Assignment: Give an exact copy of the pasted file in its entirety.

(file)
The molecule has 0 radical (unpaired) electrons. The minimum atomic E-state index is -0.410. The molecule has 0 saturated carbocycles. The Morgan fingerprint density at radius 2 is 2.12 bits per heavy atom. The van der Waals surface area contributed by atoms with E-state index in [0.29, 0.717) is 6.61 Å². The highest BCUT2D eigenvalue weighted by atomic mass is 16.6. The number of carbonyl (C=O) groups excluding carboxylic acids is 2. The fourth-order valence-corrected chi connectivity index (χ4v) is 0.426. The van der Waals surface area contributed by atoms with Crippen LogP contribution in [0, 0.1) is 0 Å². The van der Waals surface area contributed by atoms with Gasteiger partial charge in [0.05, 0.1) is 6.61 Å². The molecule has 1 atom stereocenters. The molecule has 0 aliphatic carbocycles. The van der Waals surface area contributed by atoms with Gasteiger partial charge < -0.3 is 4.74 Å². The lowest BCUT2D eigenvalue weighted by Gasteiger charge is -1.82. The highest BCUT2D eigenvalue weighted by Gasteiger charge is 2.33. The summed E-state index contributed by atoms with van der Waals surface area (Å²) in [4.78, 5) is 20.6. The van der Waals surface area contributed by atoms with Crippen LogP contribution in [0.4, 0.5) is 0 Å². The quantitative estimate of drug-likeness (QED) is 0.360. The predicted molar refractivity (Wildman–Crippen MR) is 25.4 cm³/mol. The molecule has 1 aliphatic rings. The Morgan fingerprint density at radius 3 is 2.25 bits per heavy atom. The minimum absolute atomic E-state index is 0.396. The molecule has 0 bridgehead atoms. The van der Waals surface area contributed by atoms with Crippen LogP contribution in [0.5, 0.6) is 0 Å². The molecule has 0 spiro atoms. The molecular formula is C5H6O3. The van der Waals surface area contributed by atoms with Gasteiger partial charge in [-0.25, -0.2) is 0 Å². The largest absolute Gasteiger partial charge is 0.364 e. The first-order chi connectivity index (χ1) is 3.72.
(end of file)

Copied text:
The molecule has 0 radical (unpaired) electrons. The minimum atomic E-state index is -0.410. The molecule has 0 saturated carbocycles. The Morgan fingerprint density at radius 2 is 2.12 bits per heavy atom. The van der Waals surface area contributed by atoms with E-state index in [0.29, 0.717) is 6.61 Å². The highest BCUT2D eigenvalue weighted by atomic mass is 16.6. The number of carbonyl (C=O) groups excluding carboxylic acids is 2. The fourth-order valence-corrected chi connectivity index (χ4v) is 0.426. The van der Waals surface area contributed by atoms with Crippen LogP contribution in [0, 0.1) is 0 Å². The van der Waals surface area contributed by atoms with Gasteiger partial charge in [0.05, 0.1) is 6.61 Å². The molecule has 1 atom stereocenters. The molecule has 0 aliphatic carbocycles. The van der Waals surface area contributed by atoms with Gasteiger partial charge < -0.3 is 4.74 Å². The lowest BCUT2D eigenvalue weighted by Gasteiger charge is -1.82. The highest BCUT2D eigenvalue weighted by Gasteiger charge is 2.33. The summed E-state index contributed by atoms with van der Waals surface area (Å²) in [4.78, 5) is 20.6. The van der Waals surface area contributed by atoms with Crippen LogP contribution in [0.4, 0.5) is 0 Å². The quantitative estimate of drug-likeness (QED) is 0.360. The predicted molar refractivity (Wildman–Crippen MR) is 25.4 cm³/mol. The molecule has 1 aliphatic rings. The Morgan fingerprint density at radius 3 is 2.25 bits per heavy atom. The minimum absolute atomic E-state index is 0.396. The molecule has 0 bridgehead atoms. The van der Waals surface area contributed by atoms with Crippen LogP contribution in [0.5, 0.6) is 0 Å². The molecule has 0 spiro atoms. The molecular formula is C5H6O3. The van der Waals surface area contributed by atoms with Gasteiger partial charge in [-0.25, -0.2) is 0 Å². The largest absolute Gasteiger partial charge is 0.364 e. The first-order chi connectivity index (χ1) is 3.72.